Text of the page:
Overall, a good action movie that establishes a neat new continuity. I’d give it 4/5 stars. It’s a little weird to cover the sentinels in just one movie, as in the 90s cartoon and comics they lasted many years. They definitely upped the action. And I like how every movie covers a different era. I predict next will be the 80s. It keeps getting bigger and better. Mutant battles, robots, and good disability messages. What’s not to love? Go see it.  

                                               (Mutants face extinction in an apocalyptic future.)

(Beast, Wolverine, Prof X: 1970s.)

Sunday, April 20, 2014

Sword Art Online (2012) Review


“I’m a solo player, remember?”

- Kirito to Asuna

Sword Art Online is what happens when you let evil people design videogames. You see, on its launch date the players of the virtual MMO Sword Art Online are trapped inside the game with no way to log out, other than beating the game. (As the evil game creator informs them.) Soon after joining a guild however, our hero, Kirito, decides to beat the game solo. But, is that even possible?

But you see, Kirito has one major advantage. He was a beta tester in Sword Art Online, so he knows where to go to get good equipment, and what monsters to defeat. Well, I guess the game maker trapping 6000 players in a battle royale helps cut down on competition, too. But, he quickly rises through the ranks, defeating dungeon monsters, bosses, even participating in duels. He becomes the game’s notorious loner, The Black Swordsman. Half the fun is watching him battle every boss nearly to the death. If his HP drops to 0, he dies in real life as well as in the game.

For me, the fun is seeing the game elements mix with real world elements. For example, some people decide to play it safe and stay in the game. Others form guilds exclusively for getting back to real life and beating the game, and others are just trolls and player-killers. Things get even more interesting though, when he meets Asuna. She is a high-level guild member who keeps dragging him along on quests.

When Kirito meets her, she scolds him for falling asleep, and not beating the game. Well, they start to hang out, and start a relationship. Soon another question arises. Should they stay in the game, where they have happier and healthier lives, or risk it all to get back to the real world? Where are they even, in the real world? Indeed, it seems at first like they’d be happier in the game. What are they going to do? Meet IRL and marry?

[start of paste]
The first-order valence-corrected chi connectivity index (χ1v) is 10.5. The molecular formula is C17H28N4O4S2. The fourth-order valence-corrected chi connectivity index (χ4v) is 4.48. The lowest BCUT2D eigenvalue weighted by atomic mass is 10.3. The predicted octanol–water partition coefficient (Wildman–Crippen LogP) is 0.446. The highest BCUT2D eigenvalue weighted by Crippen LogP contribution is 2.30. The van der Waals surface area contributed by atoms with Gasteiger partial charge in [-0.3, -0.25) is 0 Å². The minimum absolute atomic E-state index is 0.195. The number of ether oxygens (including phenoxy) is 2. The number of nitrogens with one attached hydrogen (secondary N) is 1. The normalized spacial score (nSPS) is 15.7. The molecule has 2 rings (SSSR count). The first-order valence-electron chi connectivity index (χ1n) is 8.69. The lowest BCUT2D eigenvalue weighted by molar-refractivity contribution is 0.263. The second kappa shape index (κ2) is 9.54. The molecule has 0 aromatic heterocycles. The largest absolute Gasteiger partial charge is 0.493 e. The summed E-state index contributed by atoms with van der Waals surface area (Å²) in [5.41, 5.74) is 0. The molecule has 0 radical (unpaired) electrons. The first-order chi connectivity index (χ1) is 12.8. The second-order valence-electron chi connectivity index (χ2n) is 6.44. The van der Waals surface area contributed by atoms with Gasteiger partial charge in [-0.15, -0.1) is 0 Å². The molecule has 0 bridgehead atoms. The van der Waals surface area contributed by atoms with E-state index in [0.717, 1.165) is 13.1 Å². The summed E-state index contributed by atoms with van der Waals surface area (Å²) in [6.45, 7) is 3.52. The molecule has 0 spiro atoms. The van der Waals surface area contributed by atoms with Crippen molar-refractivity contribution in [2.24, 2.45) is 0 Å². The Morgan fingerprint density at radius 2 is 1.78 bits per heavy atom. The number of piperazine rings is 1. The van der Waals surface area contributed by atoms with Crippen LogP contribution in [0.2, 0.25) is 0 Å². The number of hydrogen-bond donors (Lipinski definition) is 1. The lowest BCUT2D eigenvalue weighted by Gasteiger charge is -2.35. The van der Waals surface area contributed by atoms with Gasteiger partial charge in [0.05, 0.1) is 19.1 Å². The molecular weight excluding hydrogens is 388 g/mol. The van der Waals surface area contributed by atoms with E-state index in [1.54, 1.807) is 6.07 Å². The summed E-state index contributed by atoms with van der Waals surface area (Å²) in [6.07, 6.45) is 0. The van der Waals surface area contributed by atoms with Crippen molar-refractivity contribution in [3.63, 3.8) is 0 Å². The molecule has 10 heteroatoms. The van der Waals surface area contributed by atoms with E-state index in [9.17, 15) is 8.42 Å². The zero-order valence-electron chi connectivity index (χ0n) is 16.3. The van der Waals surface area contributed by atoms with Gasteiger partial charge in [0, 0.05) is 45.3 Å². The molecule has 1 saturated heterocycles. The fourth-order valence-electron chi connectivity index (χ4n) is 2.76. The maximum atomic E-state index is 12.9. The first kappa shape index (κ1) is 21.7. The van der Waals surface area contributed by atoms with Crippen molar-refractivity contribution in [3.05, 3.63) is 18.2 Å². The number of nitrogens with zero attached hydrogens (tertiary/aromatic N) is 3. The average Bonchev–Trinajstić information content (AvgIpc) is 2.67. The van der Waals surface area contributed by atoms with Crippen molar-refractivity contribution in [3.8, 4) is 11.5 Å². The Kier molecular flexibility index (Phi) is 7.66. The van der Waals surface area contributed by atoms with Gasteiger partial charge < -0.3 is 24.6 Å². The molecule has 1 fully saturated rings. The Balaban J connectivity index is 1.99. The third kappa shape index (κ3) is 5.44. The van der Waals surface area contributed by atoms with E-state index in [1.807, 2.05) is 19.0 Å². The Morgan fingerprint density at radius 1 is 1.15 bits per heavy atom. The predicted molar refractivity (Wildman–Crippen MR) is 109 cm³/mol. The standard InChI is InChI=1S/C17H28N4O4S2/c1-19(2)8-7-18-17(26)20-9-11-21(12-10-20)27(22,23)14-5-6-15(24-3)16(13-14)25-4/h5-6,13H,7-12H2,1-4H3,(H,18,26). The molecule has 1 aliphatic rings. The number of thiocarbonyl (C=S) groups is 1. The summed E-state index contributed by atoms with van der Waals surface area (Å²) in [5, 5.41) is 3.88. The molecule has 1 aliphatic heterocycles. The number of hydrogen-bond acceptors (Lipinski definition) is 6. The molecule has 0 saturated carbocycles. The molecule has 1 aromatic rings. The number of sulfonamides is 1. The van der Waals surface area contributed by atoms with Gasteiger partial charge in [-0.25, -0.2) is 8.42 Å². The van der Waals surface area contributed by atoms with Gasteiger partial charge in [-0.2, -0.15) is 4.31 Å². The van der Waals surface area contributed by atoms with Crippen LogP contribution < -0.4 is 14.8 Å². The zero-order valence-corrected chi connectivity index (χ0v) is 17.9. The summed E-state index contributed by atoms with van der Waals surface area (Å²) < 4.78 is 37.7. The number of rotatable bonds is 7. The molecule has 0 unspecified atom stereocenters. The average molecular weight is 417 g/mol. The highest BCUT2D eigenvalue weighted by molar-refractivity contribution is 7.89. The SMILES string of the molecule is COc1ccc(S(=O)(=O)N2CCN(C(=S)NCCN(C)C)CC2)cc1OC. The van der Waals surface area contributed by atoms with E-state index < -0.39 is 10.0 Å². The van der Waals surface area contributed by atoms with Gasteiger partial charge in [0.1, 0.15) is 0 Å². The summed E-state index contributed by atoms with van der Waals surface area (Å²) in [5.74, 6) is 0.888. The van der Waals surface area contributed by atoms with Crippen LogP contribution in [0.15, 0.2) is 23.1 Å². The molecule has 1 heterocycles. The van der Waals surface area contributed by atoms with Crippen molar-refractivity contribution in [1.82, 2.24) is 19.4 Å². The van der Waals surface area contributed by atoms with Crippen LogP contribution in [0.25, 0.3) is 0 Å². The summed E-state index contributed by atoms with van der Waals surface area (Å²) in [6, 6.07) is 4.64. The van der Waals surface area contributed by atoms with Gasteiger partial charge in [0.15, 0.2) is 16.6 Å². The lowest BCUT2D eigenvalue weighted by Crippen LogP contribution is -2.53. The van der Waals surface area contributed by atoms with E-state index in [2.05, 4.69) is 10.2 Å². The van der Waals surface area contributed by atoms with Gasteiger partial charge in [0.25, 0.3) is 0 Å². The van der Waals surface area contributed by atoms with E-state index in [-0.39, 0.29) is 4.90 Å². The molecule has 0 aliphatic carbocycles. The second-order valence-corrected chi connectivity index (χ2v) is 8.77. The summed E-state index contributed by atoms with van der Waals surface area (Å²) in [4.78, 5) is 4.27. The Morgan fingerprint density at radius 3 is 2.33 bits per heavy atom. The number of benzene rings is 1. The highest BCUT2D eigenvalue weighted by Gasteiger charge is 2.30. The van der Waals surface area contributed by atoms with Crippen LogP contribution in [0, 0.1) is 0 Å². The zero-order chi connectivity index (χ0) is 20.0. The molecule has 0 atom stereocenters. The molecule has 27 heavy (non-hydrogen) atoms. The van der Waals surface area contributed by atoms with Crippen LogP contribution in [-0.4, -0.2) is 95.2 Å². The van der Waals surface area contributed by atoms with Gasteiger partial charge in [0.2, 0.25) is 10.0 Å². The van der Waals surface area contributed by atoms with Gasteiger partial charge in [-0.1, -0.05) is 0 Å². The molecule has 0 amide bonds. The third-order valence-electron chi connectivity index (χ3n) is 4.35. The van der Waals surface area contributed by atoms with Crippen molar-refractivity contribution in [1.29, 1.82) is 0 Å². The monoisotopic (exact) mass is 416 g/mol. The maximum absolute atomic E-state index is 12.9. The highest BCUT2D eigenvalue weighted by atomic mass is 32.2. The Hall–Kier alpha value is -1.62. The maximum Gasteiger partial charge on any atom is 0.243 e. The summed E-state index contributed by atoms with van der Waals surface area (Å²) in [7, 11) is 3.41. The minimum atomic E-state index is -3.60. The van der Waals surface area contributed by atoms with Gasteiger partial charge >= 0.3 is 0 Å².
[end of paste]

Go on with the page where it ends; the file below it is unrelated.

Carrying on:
Now, the only trouble I really have with SAO is that the fan service level is a little high. If you can stomach that unfairness, it’s a great show (25 episodes) with lots of twists and turns, sometimes out of nowhere. I like how it brings to life virtual reality issues…such as dying, which is usually no problem in a game…and flips them around by adding real world consequences. The line between the game and reality becomes very blurry. It helps build a world in which you’re invested, but also raises the question: Can/Should he give it all up? Now, Sword Art Online IS his life, and his virtual girlfriend is his girlfriend with whom he has a another life. There’s almost no real reason to go back IRL.

All in all, I like Sword Art Online. It raises good questions about escapism (For example, wouldn’t Kirito rather be the famous Black Swordsman, than some random teen?) the nature of god in the game maker, and the nature of society in how people interact with others, build societies, and guilds. The only thing that’s not very realistic is that there’s only one trolling guild, Laughing Coffin. Thank goodness! Oh! That, and the excessive fan service, which is unfair to women!

But, overall I give Sword Art Online 4/5 stars for developing an engrossing, beautifully-animated world that raises questions about the value of escapism, with great plot twists! Check it out, if you get the chance. Oh, and don’t let evil people with God complexes design videogames. That seems to be the overarching moral. Ha! But, seriously, it’s a great show to watch!